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Towards the Spatial Patterns of Sectoral Adjustments to Trade Liberalisation: The Case of NAFTA in Mexico

  • BENJAMIN FABER
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    A recent string of "new economic geography" (NEG) models has set focus on the impacts of trade liberalisation on the intra-national distribution of economic activity. What the existing contributions have in common is a basic two-sector assumption (agriculture/manufacturing) and a resulting focus on the question of whether liberalisation leads to a greater concentration of aggregate manufacturing activity. Reconsidering these models from a multi-sectoral perspective, the aim is to allow for sectoral differences in the spatial adjustments to liberalisation. This introduces a conceptual nexus between comparative advantage (CA)-type sectoral recomposition effects of trade and NEG-type spatial adjustments. In the analysis of Mexican manufacturing location 1993-2003, incipient empirical evidence is found in favour of the hypothesis that sectors characterised by a revealed comparative advantage and/or cross-border intermediate supplies grow faster in regions with good foreign market access, whereas import competing ones gain in relative terms in regions with higher "natural protection" from poor market access. The relevancy of the proposed NEG/CA framework concerns both efficiency and equity objectives of trade adjustment policies, and opens a new perspective on the long-run effects of trade on spatial inequality. Copyright 2007 Blackwell Publishing.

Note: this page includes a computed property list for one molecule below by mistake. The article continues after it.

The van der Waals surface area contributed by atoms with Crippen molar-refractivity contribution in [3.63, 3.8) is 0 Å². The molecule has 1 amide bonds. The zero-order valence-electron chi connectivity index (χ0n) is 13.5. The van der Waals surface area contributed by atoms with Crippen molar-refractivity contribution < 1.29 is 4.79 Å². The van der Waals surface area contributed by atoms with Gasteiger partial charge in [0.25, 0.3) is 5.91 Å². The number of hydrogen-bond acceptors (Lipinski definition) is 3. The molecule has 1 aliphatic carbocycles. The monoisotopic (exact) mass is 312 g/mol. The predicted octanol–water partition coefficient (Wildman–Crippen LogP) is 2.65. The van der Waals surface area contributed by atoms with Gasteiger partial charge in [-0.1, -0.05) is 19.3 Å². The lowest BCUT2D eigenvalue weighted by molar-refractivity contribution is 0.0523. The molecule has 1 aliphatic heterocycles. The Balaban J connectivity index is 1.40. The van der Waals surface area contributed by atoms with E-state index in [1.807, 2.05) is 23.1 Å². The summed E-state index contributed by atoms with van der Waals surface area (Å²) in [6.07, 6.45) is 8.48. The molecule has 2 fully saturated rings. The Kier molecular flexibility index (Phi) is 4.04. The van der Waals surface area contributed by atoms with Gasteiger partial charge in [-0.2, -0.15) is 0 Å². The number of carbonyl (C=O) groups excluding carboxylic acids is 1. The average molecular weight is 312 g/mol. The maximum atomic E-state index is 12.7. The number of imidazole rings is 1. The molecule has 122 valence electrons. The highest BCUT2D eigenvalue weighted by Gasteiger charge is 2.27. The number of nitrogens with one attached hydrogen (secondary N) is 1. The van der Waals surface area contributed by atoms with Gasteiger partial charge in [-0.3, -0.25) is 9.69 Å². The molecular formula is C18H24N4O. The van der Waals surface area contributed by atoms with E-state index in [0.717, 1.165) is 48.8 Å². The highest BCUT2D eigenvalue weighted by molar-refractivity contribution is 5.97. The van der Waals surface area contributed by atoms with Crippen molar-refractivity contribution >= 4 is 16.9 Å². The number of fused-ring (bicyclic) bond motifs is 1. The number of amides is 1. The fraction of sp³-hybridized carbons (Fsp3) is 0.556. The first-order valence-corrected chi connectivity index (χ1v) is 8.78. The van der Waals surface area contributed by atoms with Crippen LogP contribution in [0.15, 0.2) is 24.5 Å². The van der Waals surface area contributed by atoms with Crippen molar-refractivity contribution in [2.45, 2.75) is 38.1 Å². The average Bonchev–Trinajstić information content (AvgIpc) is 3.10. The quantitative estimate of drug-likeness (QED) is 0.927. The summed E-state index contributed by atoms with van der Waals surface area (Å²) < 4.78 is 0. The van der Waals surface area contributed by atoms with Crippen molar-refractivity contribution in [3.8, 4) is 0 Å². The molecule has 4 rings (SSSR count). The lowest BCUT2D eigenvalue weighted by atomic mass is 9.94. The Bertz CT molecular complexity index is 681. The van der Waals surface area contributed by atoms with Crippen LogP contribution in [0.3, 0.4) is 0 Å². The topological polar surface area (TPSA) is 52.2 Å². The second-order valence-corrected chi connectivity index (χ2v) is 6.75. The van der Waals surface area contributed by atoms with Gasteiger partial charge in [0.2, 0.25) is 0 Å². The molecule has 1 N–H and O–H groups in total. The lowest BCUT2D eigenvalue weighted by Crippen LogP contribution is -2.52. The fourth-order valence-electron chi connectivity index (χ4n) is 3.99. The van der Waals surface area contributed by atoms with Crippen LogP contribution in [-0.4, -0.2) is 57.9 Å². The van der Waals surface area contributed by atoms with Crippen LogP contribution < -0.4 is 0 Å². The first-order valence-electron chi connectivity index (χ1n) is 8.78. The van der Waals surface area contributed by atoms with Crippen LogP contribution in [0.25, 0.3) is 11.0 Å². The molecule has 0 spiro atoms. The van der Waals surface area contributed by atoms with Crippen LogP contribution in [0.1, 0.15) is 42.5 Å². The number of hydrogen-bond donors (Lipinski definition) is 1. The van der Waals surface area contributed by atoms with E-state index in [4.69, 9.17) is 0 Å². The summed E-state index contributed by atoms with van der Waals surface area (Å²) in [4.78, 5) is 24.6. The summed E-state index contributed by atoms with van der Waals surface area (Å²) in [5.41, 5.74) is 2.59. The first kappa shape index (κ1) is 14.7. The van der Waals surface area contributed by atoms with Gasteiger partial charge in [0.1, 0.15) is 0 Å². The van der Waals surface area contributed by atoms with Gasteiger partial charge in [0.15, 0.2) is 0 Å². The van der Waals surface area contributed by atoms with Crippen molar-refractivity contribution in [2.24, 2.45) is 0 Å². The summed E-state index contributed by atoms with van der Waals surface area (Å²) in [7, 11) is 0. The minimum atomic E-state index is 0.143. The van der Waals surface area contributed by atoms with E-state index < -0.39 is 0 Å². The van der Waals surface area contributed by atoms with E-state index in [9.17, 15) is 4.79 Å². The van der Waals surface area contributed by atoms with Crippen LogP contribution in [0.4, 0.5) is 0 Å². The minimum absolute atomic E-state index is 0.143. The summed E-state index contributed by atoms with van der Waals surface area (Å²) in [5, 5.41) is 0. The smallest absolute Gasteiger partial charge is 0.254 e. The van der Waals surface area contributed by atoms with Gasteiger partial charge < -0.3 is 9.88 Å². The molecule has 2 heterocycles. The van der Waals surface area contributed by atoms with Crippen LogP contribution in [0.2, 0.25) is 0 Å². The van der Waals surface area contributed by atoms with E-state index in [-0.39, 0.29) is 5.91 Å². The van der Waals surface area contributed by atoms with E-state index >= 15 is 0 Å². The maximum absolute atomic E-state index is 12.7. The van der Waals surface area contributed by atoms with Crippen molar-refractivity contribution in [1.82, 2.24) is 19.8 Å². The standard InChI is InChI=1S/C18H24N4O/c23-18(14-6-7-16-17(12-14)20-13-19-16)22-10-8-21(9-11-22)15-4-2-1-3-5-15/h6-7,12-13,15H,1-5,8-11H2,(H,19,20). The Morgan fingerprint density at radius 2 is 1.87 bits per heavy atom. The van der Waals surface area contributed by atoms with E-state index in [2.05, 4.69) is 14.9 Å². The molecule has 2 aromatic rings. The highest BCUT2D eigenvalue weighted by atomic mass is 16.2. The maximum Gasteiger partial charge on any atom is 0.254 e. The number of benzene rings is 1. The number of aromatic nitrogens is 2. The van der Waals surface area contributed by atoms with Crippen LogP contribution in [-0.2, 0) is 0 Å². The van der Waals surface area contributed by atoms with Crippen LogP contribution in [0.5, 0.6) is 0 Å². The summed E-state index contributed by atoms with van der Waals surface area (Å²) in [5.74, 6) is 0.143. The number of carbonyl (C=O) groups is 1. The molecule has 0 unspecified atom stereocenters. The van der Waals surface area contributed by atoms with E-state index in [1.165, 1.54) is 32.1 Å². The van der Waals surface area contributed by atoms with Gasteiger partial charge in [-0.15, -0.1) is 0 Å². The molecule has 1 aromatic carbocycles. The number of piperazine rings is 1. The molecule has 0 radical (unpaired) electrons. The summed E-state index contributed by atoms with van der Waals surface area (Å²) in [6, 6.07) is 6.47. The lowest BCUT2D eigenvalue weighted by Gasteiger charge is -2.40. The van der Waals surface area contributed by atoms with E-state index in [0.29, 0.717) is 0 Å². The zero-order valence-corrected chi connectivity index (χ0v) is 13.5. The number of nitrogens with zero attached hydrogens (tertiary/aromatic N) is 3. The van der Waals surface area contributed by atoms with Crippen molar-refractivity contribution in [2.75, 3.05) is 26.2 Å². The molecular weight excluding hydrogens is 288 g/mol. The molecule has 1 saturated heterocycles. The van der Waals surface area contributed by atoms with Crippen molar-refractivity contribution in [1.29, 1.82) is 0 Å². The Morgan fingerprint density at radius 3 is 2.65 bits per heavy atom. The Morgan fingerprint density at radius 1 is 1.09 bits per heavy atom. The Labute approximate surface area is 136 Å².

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    Article provided by Wiley Blackwell in its journal Growth and Change.

    Volume (Year): 38 (2007)
    Issue (Month): 4 ()
    Pages: 567-594

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    Handle: RePEc:bla:growch:v:38:y:2007:i:4:p:567-594
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